A year and a half ago, a last resort antibiotic, colistin, proved ineffective in pigs in China, marking a new era in antibiotic resistance. Bacterial resistance to antibiotics is inevitable, and new antibiotics can’t keep up with the rapid pace of bacterial evolution that ultimately develops resistance to antibiotics. As resistance to antibiotic medicines increases, the expansion of resistance can potentially scale back decades of progress in medical science. Cancer treatments like chemotherapy and radiotherapy would be ineffective because antibiotics are needed to fight infections. Transplant operations would be too dangerous for doctors to carry out. By 2050, it’s estimated that annual deaths from antibiotic resistance will reach 317,000 in North America and 10 million worldwide.
Several researchers at the American Society for Microbiology (ASM) meeting in New Orleans, La., last week cited that antibiotic resistance of colistin is appearing worldwide at rates exceeding previous estimates. Nature reported, “‘In some places, nearly 100 percent of farm animals carry mcr-1, and an increasing number of people do as well. The gene’s spread is one of the clearest examples of how antibiotic use on farms can lead to resistance in human infections,’ says Lance Price, an antibiotic researcher at George Washington University in Washington D.C.”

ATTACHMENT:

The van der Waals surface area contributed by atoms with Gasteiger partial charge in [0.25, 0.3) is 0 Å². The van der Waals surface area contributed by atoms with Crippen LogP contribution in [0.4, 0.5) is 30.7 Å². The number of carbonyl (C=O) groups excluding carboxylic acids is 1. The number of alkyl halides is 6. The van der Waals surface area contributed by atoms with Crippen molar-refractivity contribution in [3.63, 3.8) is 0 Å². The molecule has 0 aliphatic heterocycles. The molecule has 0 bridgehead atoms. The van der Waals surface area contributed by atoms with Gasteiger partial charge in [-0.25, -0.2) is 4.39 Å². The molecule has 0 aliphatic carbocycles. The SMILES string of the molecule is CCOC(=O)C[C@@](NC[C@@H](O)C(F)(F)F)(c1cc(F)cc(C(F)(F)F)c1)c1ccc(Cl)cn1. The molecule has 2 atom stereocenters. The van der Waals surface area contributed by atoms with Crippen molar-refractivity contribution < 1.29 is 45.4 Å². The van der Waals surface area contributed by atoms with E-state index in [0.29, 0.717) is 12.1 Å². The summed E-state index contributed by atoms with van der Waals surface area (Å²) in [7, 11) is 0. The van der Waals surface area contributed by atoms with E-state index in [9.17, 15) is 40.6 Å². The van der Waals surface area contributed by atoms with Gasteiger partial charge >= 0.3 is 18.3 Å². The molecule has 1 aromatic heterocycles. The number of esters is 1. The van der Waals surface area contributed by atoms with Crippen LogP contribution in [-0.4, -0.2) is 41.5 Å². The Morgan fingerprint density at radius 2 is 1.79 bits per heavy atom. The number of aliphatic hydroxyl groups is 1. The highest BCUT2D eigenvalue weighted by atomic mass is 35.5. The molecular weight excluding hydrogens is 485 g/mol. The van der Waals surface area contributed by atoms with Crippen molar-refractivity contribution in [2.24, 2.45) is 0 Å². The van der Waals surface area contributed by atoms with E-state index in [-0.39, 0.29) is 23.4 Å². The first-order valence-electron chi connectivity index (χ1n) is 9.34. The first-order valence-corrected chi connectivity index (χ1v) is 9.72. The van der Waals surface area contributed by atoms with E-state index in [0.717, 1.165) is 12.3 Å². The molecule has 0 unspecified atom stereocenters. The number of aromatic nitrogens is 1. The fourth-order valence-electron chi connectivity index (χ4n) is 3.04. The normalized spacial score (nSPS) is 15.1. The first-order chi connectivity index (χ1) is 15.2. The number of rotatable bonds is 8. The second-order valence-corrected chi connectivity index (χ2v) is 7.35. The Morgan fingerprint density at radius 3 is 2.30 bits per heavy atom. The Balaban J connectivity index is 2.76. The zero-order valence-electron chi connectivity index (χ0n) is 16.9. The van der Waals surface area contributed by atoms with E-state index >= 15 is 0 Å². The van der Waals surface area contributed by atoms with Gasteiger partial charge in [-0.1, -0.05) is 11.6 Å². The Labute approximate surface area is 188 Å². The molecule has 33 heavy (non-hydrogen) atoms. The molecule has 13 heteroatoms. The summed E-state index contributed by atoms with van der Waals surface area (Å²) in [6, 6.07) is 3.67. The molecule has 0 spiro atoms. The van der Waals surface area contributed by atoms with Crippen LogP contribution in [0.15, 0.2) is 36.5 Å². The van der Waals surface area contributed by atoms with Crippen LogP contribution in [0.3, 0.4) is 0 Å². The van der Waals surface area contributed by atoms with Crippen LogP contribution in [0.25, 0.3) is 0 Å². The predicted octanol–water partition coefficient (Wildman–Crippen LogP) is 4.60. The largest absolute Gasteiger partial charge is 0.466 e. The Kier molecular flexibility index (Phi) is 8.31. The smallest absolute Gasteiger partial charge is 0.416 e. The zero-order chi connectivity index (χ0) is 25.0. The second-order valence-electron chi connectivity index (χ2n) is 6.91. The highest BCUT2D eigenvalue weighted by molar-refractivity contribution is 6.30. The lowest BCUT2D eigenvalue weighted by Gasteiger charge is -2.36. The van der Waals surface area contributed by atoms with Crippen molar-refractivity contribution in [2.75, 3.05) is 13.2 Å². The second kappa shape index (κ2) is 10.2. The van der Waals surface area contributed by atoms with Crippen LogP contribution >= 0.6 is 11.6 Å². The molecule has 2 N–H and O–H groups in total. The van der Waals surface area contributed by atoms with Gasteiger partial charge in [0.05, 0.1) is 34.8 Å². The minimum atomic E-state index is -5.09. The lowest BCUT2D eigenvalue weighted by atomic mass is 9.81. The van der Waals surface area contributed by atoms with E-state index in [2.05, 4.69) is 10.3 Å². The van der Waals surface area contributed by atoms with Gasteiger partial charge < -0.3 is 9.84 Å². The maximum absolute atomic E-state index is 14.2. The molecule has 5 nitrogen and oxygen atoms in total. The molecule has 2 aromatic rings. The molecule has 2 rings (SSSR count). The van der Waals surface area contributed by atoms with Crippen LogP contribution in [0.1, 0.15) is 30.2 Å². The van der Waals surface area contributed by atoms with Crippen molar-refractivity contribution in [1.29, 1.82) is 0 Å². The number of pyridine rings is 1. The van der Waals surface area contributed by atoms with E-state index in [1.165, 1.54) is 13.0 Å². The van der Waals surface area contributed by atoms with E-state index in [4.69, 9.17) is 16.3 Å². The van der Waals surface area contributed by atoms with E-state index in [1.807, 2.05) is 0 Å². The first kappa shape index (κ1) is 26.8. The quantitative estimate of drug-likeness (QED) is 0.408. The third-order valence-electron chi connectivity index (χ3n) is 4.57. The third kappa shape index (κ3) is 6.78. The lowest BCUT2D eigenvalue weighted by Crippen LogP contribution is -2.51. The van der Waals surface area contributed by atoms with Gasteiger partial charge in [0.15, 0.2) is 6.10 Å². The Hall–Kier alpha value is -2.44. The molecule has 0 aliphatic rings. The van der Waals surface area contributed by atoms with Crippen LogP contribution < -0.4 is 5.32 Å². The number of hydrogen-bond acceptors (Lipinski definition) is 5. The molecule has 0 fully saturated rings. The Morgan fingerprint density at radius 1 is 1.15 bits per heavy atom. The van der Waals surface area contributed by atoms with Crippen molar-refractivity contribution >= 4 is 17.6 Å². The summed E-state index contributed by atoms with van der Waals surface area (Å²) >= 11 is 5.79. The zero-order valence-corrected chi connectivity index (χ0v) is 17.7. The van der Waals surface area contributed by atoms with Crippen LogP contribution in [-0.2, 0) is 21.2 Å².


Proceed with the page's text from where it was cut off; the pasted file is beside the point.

First developed in the 1950s, colistin was sparsely used by doctors because it can cause kidney damage. It has been more widely used on livestock in low doses to promote growth, but its widespread use has catalyzed bacterial resistance to it. This poses a problem because doctors have relied on colistin as a last ditch effort for patients who don’t respond to other antibiotic medications.
Increasing prevalence of colistin bacterial resistance was found on farms and in people in China, Brazil and Portugal. The use of colistin was banned in China in 2016 and Brazil this year, but it may be too late for these bans to have effect. The resistant gene, mcr-1, transfers easily to different organisms, making it even more difficult to contain and treat. Overuse of the drug may have already pushed the world past the point of no return in colistin antibiotic resistance. The resistant gene is easily transmitted across borders, making it harder to contain.
Since colistin antibiotic resistance was first discovered in November 2015, the gene has been discovered in Malaysia, United States, Denmark, Spain, Vietnam, Germany and other countries. Scientists have noted that antibiotic resistance is inevitable, but it’s up to the medical community to develop new antibiotics or different ways to contain resistance. Eventually, common bacterial diseases, once treatable with antibiotics, could become deadly. At the end of May 2017, the first deadly outbreak of colistin resistant bacteria was confirmed in a hospital in China in several pediatric leukemia patients. Two out of the six patients with the antibiotic resistant bacterial gene died.